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Print 37 comment(s) - last by ToeCutter.. on Oct 27 at 10:20 PM

Patent infringement suits ramp up for the holiday season

In what appears to be a bit of a shocker in the industry, Silicon Graphics Inc. this week filed a patent infringement lawsuit against ATI Technologies Inc. Current details on the patent infringement is short but SGI is claiming that ATI infringed on SGI U.S. Patent No. 6,650,327, which covers some technical aspect of graphics processing. Details on what exactly the patent is about was also omitted.

Silicon Graphics Inc. (SGI) is also seeking damages at an unspecified amount and an injunction, stopping ATI from developing and shipping graphics processors that infringe on SGI's patents. At this time, it's not clear what ATI has done, or if ATI will respond with its own lawsuit since both companies have been developing graphics technologies for quite a number of years.

"The Company's technology covered by the '327 patent is an important resource in achieving enhanced graphics processing demanded by today's computer systems," said Dennis McKenna, chief executive officer of Silicon Graphics. The company also indicated that whatever patent 327 was, it also licensed it for use with a number of ATI's competitors -- although the company did not indicate which companies were using the patent.

ATI itself recently completed the final stages of its merger with AMD. ATI shareholders approved of the merger in a recent meeting and both companies are now one. Neither AMD nor it's ATI division had anything to say about SGI's lawsuit.


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RE: quick
By Murst on 10/25/2006 3:01:41 PM , Rating: 2
This patent is the the process of getting data from one "section" of the graphics processor to another. This is in no way similar to SGI patenting graphics cards, MS patentint OS, or Intel patenting CPUs.

It solves a problem which, prior to SGI's solution, did not have a solution.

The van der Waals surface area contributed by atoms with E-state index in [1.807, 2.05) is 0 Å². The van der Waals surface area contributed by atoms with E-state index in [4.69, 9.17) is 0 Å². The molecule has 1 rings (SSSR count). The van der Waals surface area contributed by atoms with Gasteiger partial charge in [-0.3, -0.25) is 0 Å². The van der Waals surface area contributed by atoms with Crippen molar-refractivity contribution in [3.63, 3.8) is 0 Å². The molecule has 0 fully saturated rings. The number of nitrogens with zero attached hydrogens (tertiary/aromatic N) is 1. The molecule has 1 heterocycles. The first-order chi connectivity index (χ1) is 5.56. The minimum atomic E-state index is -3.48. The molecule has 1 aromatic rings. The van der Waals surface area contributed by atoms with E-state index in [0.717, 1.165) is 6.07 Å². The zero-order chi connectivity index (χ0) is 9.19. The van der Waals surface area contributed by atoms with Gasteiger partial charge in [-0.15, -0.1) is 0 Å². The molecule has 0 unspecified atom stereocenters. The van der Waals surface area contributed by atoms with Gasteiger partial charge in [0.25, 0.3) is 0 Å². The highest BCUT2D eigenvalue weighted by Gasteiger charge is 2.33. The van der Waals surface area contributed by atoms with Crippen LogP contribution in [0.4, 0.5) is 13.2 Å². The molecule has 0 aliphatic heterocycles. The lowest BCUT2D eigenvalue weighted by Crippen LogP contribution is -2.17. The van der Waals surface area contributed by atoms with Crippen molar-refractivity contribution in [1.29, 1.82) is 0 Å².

It may seem obvious to you now, but that's generally the way solutions are. Just because something is obvious AFTER someone comes up with a solution should not, in any way, strip the inventor of their due credit for solving the problem.


RE: quick
By Spivonious on 10/25/2006 3:06:06 PM , Rating: 2
I have a hard time believing that using floating point numbers for graphics data is really "patentable". There has to be something else.


RE: quick
By Murst on 10/25/2006 3:09:44 PM , Rating: 2
Its not. Half of the people on these forums are just too stupid to realize that.


RE: quick
By FITCamaro on 10/25/2006 5:55:21 PM , Rating: 2
Where do you see anything in that patent description about moving data from one place to another?

If it had some kind of a procedure for how the final data eventually ended up in the frame buffer, I'd agree with you. All it says though is that the final data is stored in the frame buffer to be eventually drawn out to the screen.

Maybe in the full patent document theres more but from that description, theres nothing about how data is moved through the GPU.


RE: quick
By FITCamaro on 10/25/2006 6:00:28 PM , Rating: 2
And based on that patent description, to me the only thing they could patent is storing the data in the frame buffer before its written to the screen. And I really don't think SGI thought that up considering there were displays and computer graphics before SGI existed.


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